The reason that these words are so striking is that they epitomise the ability of science to amaze and humble, but also to provide sensible perspective when tackling difficult questions and to reconcile our differences in opinion and ideology. It is often said that a life dedicated to science makes you cold, pessimistic and unattached; absorbed in grey objectivity and burdened by the realisation of the insignificance and futility of our fleeting existence. This book, and in particular this paragraph, prove otherwise. These words are truisms, not empty conjecture, but rather statements of fact catalysed by the perspective garnered from the above image. Earth is a small watery planet in an otherwise uninteresting star system, itself tucked away in a remote corner of a common barrel-spiral galaxy. It is the only home we have ever known and we therefore have a responsibility to care for it and each other, because on the scale of the universe our differences are minuscule and unidentifiable, our existence brief and uneventful and our impact on the vastness of space, practically nil. No religion was required to reach this conclusion, no scripture needed, no proverbs recited or prayers offered. These words were penned by the careful hand of science, yet they dispel our fundamentally flawed sense of self-importance and reveal our basic evolutionary solidarity with each other as well as with all other terrestrial organisms, past and present, that we have had the privilege to share our planet with.

Our desperate isolation, so clearly revealed, is almost painful to comprehend. Our species’ egotistical machinations pale in comparison to the disproportionate emptiness of space. Our fragile, fleshy frames are much too delicate to withstand the abuses of even interplanetary travel; our cells and DNA destroyed by radiation, our bodies and minds distorted by the passage of time and our lungs suffocated by vacuum and cold. The logical and philosophical constructions that have served us so well in the past break down – the anthropic principal, the Fermi paradox and the Drake equation are all examples of how little we know about what is out there, and how incapable we are of providing a conclusive answer in the near future. We lack the technology to leave, barely demonstrate the responsibility and insight to justify the exploration of other planets and are probably centuries away from considering their colonisation. Firmly rooted to our contemporary astronomical location, for now at least, we are alone in the dark.

I would urge every person on our planet to read this book. It has humbled me, but also made me proud to be a member of a species that has ventured out into the cosmos, landed on other planets and sent messages to the stars. Voyager 1 remains a testament to human engineering, currently the most distant man-made object from the Earth (at 113 AU) and still obediently cruising through interstellar space in perfect working order 33 years after launch. We clearly possess great potential but there is a chance that we will squander these opportunities in their infancy if we remain focused on differences in race, religion and culture. These are inconsequential and vitriolic human constructions which will stunt our growth as a species and keep us perpetually rooted in the anachronistic superstitions and philosophies of the past. My advice would be to try to keep the above paragraph fresh in your mind, its message floating gently through your subconscious, quietly reminding you to maintain a rational perspective regarding the struggle for our continued existence whilst seeking to dispel our unfortunately innate tendency towards ignorance and presumption.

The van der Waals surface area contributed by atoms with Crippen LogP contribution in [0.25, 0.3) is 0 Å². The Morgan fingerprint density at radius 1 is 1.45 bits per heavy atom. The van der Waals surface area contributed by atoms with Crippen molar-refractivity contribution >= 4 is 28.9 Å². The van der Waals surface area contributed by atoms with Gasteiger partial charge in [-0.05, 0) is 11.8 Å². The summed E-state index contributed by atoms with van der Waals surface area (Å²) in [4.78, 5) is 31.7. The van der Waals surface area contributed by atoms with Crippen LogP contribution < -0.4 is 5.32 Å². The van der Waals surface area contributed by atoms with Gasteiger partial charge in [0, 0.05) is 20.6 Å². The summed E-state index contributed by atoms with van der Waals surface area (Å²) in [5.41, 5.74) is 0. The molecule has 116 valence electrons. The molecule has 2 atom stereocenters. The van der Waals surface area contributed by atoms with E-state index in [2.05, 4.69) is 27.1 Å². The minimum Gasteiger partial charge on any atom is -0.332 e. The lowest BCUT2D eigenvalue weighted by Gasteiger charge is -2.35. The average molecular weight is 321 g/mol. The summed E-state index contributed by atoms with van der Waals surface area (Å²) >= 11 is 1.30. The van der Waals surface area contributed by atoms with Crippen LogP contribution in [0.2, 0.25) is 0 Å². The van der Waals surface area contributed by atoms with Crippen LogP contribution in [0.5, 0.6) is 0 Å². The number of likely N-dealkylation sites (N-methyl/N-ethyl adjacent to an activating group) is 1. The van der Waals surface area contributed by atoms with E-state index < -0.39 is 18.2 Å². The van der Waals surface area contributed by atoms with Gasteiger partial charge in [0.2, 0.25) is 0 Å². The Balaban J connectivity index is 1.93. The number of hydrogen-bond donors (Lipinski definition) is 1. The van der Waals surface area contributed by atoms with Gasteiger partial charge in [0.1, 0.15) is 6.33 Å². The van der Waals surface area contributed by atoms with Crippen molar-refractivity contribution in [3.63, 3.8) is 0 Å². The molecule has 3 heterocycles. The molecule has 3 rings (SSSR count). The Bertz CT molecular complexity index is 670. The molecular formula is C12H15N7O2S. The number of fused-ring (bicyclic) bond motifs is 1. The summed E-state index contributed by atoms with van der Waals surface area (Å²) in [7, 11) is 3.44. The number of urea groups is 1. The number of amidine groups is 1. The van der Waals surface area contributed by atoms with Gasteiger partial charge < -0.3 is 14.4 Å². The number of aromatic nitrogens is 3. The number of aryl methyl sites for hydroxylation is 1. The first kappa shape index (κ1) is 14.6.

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...Hello?

Jun 21 2011 Published by under Uncategorized

Well, it sure is quiet around here. Our astronomical neighbourhood is very much a sleepy suburb on the outskirts of the stellar conurbation that is the Milky Way galaxy, our quiet corner of the cosmos is mostly inhabited by middle-aged stars like our Sun and their teenage planetary families. Few stars are born out here in galactic suburbia, and a few are close to death.

So far, Earth is the only planet we are aware of that harbours life of any kind. That does not necessarily mean that life does not exist on other planets, only that we have yet to discover conclusive proof of its existence. What does this apparent isolation tell us about the Earth? Is it possible to infer that our planet’s orbital, geophysical or astronomical environment is in some way unique or especially conducive to the synthesis of precursor proteins essential for life?

Upon considering these questions, a fundamental limitation presents itself. At present our catalogue of known extra-solar planets is populated by an ever-growing 562 members in 471 star systems. Due to limitations in contemporary astronomical technology and survey capabilities, none of these planets appear to be suitable proxies for Earth; most being too large or too far from their parent star. Smaller, Earth-sized planets are difficult to detect using the indirect methods currently employed by astronomers carrying out exoplanet surveys but improving observational technology may resolve these issues in the near-future.

However, this means that at present we have a sample size for life-harbouring planets of n=1, and as any statistician will tell you this is a very unrepresentative sample indeed. Therefore, it is difficult to infer any meaningful conclusion regarding the likely distribution of life in the Universe based on just this one planet. However, our insatiable curiosity tends to require us to make this assumption and this unfortunate circumstance gives rise to the many guises of the anthropic principal. The universe is as it is because we observe it to be so; if conditions in our solar system had been slightly different we may never have evolved the intelligence required to develop sentience and ask questions pertaining to our existence in time and space in the first place. All of our conclusions as to the nature of the universe have to be compatible with the life currently known to exist within it. As products of our astronomical environment, our existence remains permanently and irreconcilably incorporated into the logical framework of our understanding.